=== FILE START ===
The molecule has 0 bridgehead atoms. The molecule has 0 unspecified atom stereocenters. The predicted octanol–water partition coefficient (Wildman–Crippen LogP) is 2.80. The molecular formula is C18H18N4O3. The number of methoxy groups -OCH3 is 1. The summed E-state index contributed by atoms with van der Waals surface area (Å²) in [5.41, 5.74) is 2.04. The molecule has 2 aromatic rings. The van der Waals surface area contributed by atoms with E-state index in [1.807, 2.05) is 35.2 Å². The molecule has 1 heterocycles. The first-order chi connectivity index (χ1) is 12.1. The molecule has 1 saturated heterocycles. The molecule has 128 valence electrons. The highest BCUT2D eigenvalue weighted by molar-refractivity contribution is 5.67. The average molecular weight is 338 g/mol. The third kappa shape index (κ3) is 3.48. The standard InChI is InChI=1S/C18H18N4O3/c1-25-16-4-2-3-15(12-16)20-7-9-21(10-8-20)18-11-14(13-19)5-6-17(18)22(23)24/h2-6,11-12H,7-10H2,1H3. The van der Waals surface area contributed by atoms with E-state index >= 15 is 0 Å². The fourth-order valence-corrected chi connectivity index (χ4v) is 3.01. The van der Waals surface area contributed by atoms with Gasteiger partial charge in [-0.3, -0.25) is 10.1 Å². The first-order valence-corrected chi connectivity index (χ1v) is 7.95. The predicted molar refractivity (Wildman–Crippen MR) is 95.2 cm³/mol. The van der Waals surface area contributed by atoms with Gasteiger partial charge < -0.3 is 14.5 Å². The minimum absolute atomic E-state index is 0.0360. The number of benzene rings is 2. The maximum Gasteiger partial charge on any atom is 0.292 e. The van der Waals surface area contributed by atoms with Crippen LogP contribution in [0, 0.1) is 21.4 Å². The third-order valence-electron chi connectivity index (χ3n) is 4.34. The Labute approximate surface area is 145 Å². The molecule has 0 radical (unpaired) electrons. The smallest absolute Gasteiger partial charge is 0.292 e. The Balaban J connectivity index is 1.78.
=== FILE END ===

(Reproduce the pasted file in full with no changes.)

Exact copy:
The molecule has 0 bridgehead atoms. The molecule has 0 unspecified atom stereocenters. The predicted octanol–water partition coefficient (Wildman–Crippen LogP) is 2.80. The molecular formula is C18H18N4O3. The number of methoxy groups -OCH3 is 1. The summed E-state index contributed by atoms with van der Waals surface area (Å²) in [5.41, 5.74) is 2.04. The molecule has 2 aromatic rings. The van der Waals surface area contributed by atoms with E-state index in [1.807, 2.05) is 35.2 Å². The molecule has 1 heterocycles. The first-order chi connectivity index (χ1) is 12.1. The molecule has 1 saturated heterocycles. The molecule has 128 valence electrons. The highest BCUT2D eigenvalue weighted by molar-refractivity contribution is 5.67. The average molecular weight is 338 g/mol. The third kappa shape index (κ3) is 3.48. The standard InChI is InChI=1S/C18H18N4O3/c1-25-16-4-2-3-15(12-16)20-7-9-21(10-8-20)18-11-14(13-19)5-6-17(18)22(23)24/h2-6,11-12H,7-10H2,1H3. The van der Waals surface area contributed by atoms with E-state index >= 15 is 0 Å². The fourth-order valence-corrected chi connectivity index (χ4v) is 3.01. The van der Waals surface area contributed by atoms with Gasteiger partial charge in [-0.3, -0.25) is 10.1 Å². The first-order valence-corrected chi connectivity index (χ1v) is 7.95. The predicted molar refractivity (Wildman–Crippen MR) is 95.2 cm³/mol. The van der Waals surface area contributed by atoms with Gasteiger partial charge < -0.3 is 14.5 Å². The minimum absolute atomic E-state index is 0.0360. The number of benzene rings is 2. The maximum Gasteiger partial charge on any atom is 0.292 e. The van der Waals surface area contributed by atoms with Crippen LogP contribution in [0, 0.1) is 21.4 Å². The third-order valence-electron chi connectivity index (χ3n) is 4.34. The Labute approximate surface area is 145 Å². The molecule has 0 radical (unpaired) electrons. The smallest absolute Gasteiger partial charge is 0.292 e. The Balaban J connectivity index is 1.78.